ICO warns companies over big data initiatives

By Graeme Burton
28 Jul 2014 View Comments
Big data

The Information Commissioner's Office (ICO) has warned organisations that their big data initiatives must operate within the bounds of data protection laws.

"There is a buzz around big data and emerging evidence of its economic and social benefits," said Steve Wood, head of policy delivery at the ICO.

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"But we've seen a lot of organisations who are raising questions about how they can innovate to find these benefits and still comply with the law. Individuals too are showing they're concerned about how their data is being used and shared in big data type scenarios," he said.

He continued: "What we're saying in this report is that many of the challenges of compliance can be overcome by being open about what you're doing. Organisations need to think of innovative ways to tell customers what they want to do and what they're hoping to achieve.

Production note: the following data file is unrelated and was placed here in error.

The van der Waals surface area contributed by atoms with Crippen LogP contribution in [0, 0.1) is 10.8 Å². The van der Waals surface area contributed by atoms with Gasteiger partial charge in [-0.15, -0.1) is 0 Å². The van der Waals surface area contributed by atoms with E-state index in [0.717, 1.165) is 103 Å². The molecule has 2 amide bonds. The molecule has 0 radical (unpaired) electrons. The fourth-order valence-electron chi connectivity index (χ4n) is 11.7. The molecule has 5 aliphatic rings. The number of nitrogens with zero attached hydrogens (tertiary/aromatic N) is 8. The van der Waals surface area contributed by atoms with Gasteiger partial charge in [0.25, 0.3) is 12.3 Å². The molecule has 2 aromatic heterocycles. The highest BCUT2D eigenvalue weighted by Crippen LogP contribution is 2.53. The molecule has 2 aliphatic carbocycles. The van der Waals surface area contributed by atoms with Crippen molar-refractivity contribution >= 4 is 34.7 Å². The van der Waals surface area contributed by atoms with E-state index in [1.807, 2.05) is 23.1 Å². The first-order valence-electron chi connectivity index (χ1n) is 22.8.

"Not only does that go a long way toward complying with the law, but there are benefits from being seen as responsible custodians of data."

Wood was speaking as the ICO released a new report entitled "Big data and data protection".

Big data is a term given to the analysis of data that typically uses massive datasets, often bringing together data from different sources with the analysis performed in real-time or near-real-time. It often involves personal data and many organisations will use a variety of data sources in order to gain more insights into clients and potential customers.

The ICO's new report sets out how the law applies when big data involves personal information. The ICO claims that organisations can still be innovative and stay within the bounds of data protection laws - even if there is ample anecdotal evidence that many organisations are straying over the line as they compete with one another to gain greater insight and competitive edge.

"Big data can work within the established data protection principles. The basic data protection principles already established in UK and EU law are flexible enough to cover big data. Applying those principles involves asking all the questions that anyone undertaking big data ought to be asking. Big data is not a game that is played by different rules," said Wood.

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